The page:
Feeling centred at work – a manual for (highly) sensitive co-workers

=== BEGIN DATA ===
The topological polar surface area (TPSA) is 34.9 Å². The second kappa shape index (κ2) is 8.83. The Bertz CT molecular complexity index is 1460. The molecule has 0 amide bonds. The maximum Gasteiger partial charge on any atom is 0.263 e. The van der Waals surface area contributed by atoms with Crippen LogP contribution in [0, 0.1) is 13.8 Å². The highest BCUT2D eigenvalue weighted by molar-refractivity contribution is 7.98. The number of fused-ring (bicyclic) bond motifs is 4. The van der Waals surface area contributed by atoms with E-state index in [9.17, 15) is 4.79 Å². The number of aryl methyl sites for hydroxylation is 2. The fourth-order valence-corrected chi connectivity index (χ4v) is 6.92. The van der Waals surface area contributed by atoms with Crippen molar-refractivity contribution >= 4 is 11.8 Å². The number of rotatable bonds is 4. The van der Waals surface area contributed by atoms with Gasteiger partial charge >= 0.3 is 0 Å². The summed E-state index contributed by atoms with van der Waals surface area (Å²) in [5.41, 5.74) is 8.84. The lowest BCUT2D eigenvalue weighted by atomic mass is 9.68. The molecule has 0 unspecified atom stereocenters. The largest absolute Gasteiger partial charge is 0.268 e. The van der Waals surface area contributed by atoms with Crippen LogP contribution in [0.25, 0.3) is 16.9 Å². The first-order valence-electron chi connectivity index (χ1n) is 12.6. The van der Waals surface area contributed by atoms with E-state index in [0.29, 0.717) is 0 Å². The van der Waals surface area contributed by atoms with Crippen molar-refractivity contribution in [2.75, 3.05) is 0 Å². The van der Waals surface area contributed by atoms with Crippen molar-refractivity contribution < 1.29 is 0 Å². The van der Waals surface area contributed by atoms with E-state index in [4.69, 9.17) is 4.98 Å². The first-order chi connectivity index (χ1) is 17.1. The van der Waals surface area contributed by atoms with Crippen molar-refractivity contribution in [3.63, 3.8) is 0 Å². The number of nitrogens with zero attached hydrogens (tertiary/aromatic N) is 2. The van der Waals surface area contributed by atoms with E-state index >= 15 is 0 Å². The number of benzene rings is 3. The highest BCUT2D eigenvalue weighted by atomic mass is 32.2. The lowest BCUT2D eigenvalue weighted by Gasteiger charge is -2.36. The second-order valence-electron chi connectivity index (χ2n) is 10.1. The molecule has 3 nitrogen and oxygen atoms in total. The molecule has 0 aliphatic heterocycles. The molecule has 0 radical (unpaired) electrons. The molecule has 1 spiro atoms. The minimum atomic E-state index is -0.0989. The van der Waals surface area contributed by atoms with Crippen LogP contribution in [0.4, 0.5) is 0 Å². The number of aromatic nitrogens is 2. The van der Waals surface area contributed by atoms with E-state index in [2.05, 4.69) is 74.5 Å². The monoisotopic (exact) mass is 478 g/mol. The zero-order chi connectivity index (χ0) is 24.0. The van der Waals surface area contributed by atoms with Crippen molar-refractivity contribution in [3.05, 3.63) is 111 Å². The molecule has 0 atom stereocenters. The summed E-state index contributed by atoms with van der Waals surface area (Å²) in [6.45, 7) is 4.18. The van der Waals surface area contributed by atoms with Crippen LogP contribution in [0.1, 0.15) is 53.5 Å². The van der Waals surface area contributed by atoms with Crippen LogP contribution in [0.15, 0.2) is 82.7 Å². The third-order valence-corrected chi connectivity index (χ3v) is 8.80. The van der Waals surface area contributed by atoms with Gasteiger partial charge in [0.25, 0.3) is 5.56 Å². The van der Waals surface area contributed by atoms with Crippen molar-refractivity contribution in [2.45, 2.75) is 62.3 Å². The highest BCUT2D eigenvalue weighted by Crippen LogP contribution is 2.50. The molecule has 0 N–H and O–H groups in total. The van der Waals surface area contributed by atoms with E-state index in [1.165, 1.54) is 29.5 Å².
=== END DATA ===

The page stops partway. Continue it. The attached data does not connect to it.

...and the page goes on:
‘Rare child’, that’s how my Moluccan grandmother would call me. Rare as in uncommon, as in one of a kind. I was processing more compared to other toddlers and pre-schoolers. When we would go out to visit a place, I was able to accurately analyse and place people. In elementary school I felt safe in my own protecting world and observed my surrounding from a distance. I am the oldest of seven but still most people assume I am an only child. Growing up in a big family, didn’t make me a team player au naturel. However, I can easily build a team. After school time you could find me in my room or at my friend’s place in her room. She could switch very fast as I could. She also had this strong need for having everything happened and put in a specific order where everything was allowed to manifest in a place where quietness gave our thoughts permission to speak out loud. Within the secrecy of our thoughts we lived our greatest deeds. At home and in school I was always considered a sensitive child. I remember coming home when I was a child and my dad noticing I was carrying energy with me that was not my own. ‘You are like Atlas, carrying the world’s burden.’ He also often told me to stay away from ‘energy suckers’. I had this energy leak: a heart full of compassion and strong sense for justice.